Fear: I am done with you.
This morning, like many, we were running a smidge behind schedule. So we had a hasty prayer, and sent everyone out the door. Like many mornings, the calls were “Bye Mom, love you!” Sometimes, if we’re not rushed, they have time for a quick hug with me. Today, though they all bounded out the door, away from me, as I called out, “Bye! I love you!”
Then a minute later, Ezra walked back in the door. He’s usually the first one out and gone, excited for a great day in first grade. If he ever returns it’s because he’s forgotten something. “What’s up bud?” I asked as he rushed back into the house. He came to me, and wrapped his arms around me in a tight hug. “I love you, bye!” he said. And out again he was.
I watched a video this weekend of a father grieving the loss of his daughter, slain in the Parkland shooting last week. “I can’t remember if I said ‘I love you’ to her that morning. Sometimes she runs out the door too fast. I can’t remember.” And my heart ached for that father.
We get so little time with our kids. The majority of a long life is lived in adulthood. We get less than two decades of their time, their full attention, their company. As they age, they pull away, gently pulling the bandaid off until in the end, they rip it off the rest of the way with a smile and wave as they saunter off to college, or into the MTC, or to their first apartment. 18 years. That’s what we get.
And that isn’t long enough, in the earthly scheme of things. It’s a fraction of a blink, really.
So, after spending entirely too much time reading pro-gun-control opinion pieces, and way too many “it’s not the guns” posts, and just too much noise, I now must pause. I have to stop ranting and raving to my poor husband who is my captive audience. I must stop being afraid.
I am spurred to action.
The hug from Ezra this morning, rare in its spontaneity and genuinity has solidified in my heart: I must stop being afraid.
What am I afraid of? I fear always for my children’s safety, their health, their spiritual well-being. I fear that they won’t get to grow up safe and whole. I fear that the world will steal their innocence. I fear that they will hurt unnecessarily.
But I also fear my own voice. I am afraid to speak up, to share what I believe, and how I live it. I am afraid to say what is truth because I don’t want to argue, especially with friends and people I love. I am afraid to hurt feelings, mostly my own. I fear my opinion is uninformed, is based on “fake news”, is built on emotion rather than intelligence. I fear looking or sounding stupid.
But you know what? Screw it. I can’t live a life driven and dictated by fear. Because what if that fear of myself that I have ends up causing the things I fear most for my kids? It’s freaking selfish to be afraid of myself. I can’t do that. It’s not fair to my children.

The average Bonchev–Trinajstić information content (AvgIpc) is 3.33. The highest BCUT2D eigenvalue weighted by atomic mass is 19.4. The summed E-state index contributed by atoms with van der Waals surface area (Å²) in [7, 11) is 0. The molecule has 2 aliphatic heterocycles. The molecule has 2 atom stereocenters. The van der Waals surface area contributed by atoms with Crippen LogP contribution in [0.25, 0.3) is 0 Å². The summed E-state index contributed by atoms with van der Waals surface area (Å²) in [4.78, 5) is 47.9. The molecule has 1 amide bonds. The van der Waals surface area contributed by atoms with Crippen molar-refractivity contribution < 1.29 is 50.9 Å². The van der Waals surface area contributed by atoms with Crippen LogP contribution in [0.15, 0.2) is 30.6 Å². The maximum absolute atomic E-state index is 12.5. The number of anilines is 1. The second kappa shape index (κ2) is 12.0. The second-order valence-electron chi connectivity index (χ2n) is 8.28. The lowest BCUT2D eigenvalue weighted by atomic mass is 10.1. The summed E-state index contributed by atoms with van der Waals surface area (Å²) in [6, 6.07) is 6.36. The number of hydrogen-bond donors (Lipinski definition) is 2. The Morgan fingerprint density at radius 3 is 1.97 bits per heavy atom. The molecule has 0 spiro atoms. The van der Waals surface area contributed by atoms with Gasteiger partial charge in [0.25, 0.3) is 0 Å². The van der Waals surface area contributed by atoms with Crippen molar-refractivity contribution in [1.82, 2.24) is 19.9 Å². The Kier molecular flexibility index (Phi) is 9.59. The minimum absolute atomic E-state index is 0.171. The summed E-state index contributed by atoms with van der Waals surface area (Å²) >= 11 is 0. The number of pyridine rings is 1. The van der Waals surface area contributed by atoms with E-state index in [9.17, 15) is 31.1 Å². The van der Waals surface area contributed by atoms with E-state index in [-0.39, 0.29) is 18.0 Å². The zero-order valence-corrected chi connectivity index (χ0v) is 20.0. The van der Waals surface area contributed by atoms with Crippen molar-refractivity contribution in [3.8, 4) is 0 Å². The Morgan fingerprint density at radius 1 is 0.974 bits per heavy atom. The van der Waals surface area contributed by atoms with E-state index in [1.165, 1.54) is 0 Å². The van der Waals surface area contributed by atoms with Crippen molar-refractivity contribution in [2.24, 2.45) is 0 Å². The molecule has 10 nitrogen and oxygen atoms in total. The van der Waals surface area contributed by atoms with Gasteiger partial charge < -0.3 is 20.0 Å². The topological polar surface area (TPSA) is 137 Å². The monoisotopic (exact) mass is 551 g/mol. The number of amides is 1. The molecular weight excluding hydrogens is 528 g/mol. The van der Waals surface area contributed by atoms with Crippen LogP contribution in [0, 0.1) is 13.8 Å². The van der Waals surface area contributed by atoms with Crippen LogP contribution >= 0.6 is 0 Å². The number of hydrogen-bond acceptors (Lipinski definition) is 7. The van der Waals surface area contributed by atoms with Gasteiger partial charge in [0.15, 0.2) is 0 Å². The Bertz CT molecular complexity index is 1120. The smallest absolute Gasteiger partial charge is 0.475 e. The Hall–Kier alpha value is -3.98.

When we made the heart-rendering decision to stop homeschooling and send our kids to public school, I was afraid for them. They’d never been, I feared they’d be behind, they’d struggle, they wouldn't’ fit in. I feared they wouldn’t be safe. Like most fears, it was simply the fear of the unknown. It took great faith to send my kids to school. And it’s been exactly what they needed. It was a blessing.
I am tired of children getting killed in this country. I’m tired of hunger, homelessness, I’m tired of racism, patriarchy, hate, politics, and anger. I’m tired of fear.
I believe in Christ. I believe that He lives and that His perfect love casts out all fear. I am casting out that fear and clasping Jesus’ hand as I say the following:
I vow to use this little platform for good. To do good, speak truth, pray for those who need prayers, be a friend to anyone who needs it.
I wrote all my representatives this weekend, asking them to look deeper into guns, school shootings, and what can be done to protect our kids. Can you write to them too? Tell them what you think needs to happen. They might not listen, but that’s not your fault or your problem.
Speak. Try it out. It’s amazing.
Tell the people who are important to you how you feel about them. Love them.
Try to be kind. Try a little harder.
Be a helper.
Stop arguing on the internet.
There’s an amazing song, sung by Amanda Cook. The chorus is:
What if the path you choose becomes a road
The ground you take becomes a home
The wind is high, but the pressure’s off
I’ll send the rain wherever we end up, wherever we end up
I am trusting God to send the rain, wherever I end up. I haven’t a clue where this is taking me. I’m leaping into unknown open air. But I’m done with fear. I’m done with not acting because of fear. I’m going to love the hell outta my family, and do whatever it takes to do what God’s calling me to do.
And I invite you to do the same.